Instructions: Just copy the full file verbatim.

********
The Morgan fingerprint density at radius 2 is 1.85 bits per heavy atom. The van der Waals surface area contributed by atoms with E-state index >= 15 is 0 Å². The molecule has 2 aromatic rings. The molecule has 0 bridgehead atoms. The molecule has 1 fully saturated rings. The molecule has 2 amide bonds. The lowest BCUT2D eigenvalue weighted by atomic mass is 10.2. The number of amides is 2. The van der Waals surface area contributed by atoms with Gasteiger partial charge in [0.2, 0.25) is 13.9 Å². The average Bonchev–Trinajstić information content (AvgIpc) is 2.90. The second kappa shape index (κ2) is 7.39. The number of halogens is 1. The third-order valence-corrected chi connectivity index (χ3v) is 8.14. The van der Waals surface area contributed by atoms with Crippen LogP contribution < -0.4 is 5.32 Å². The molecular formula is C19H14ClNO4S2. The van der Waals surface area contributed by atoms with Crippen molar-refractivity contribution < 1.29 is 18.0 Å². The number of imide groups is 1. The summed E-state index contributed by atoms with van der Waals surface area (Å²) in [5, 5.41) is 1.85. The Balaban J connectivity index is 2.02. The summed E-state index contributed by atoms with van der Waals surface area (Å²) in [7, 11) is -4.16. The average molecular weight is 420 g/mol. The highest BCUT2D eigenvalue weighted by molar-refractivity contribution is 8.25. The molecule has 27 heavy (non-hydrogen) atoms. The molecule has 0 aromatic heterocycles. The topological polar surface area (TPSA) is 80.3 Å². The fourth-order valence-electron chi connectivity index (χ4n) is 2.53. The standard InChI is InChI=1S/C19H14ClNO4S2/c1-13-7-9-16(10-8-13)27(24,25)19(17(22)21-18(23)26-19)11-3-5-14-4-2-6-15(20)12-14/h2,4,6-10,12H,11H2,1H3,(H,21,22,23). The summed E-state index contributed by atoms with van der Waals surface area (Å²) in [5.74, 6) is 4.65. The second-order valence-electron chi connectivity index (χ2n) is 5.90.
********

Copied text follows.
The Morgan fingerprint density at radius 2 is 1.85 bits per heavy atom. The van der Waals surface area contributed by atoms with E-state index >= 15 is 0 Å². The molecule has 2 aromatic rings. The molecule has 0 bridgehead atoms. The molecule has 1 fully saturated rings. The molecule has 2 amide bonds. The lowest BCUT2D eigenvalue weighted by atomic mass is 10.2. The number of amides is 2. The van der Waals surface area contributed by atoms with Gasteiger partial charge in [0.2, 0.25) is 13.9 Å². The average Bonchev–Trinajstić information content (AvgIpc) is 2.90. The second kappa shape index (κ2) is 7.39. The number of halogens is 1. The third-order valence-corrected chi connectivity index (χ3v) is 8.14. The van der Waals surface area contributed by atoms with Crippen LogP contribution < -0.4 is 5.32 Å². The molecular formula is C19H14ClNO4S2. The van der Waals surface area contributed by atoms with Crippen molar-refractivity contribution < 1.29 is 18.0 Å². The number of imide groups is 1. The summed E-state index contributed by atoms with van der Waals surface area (Å²) in [5, 5.41) is 1.85. The Balaban J connectivity index is 2.02. The summed E-state index contributed by atoms with van der Waals surface area (Å²) in [7, 11) is -4.16. The average molecular weight is 420 g/mol. The highest BCUT2D eigenvalue weighted by molar-refractivity contribution is 8.25. The molecule has 27 heavy (non-hydrogen) atoms. The molecule has 0 aromatic heterocycles. The topological polar surface area (TPSA) is 80.3 Å². The fourth-order valence-electron chi connectivity index (χ4n) is 2.53. The standard InChI is InChI=1S/C19H14ClNO4S2/c1-13-7-9-16(10-8-13)27(24,25)19(17(22)21-18(23)26-19)11-3-5-14-4-2-6-15(20)12-14/h2,4,6-10,12H,11H2,1H3,(H,21,22,23). The summed E-state index contributed by atoms with van der Waals surface area (Å²) in [5.74, 6) is 4.65. The second-order valence-electron chi connectivity index (χ2n) is 5.90.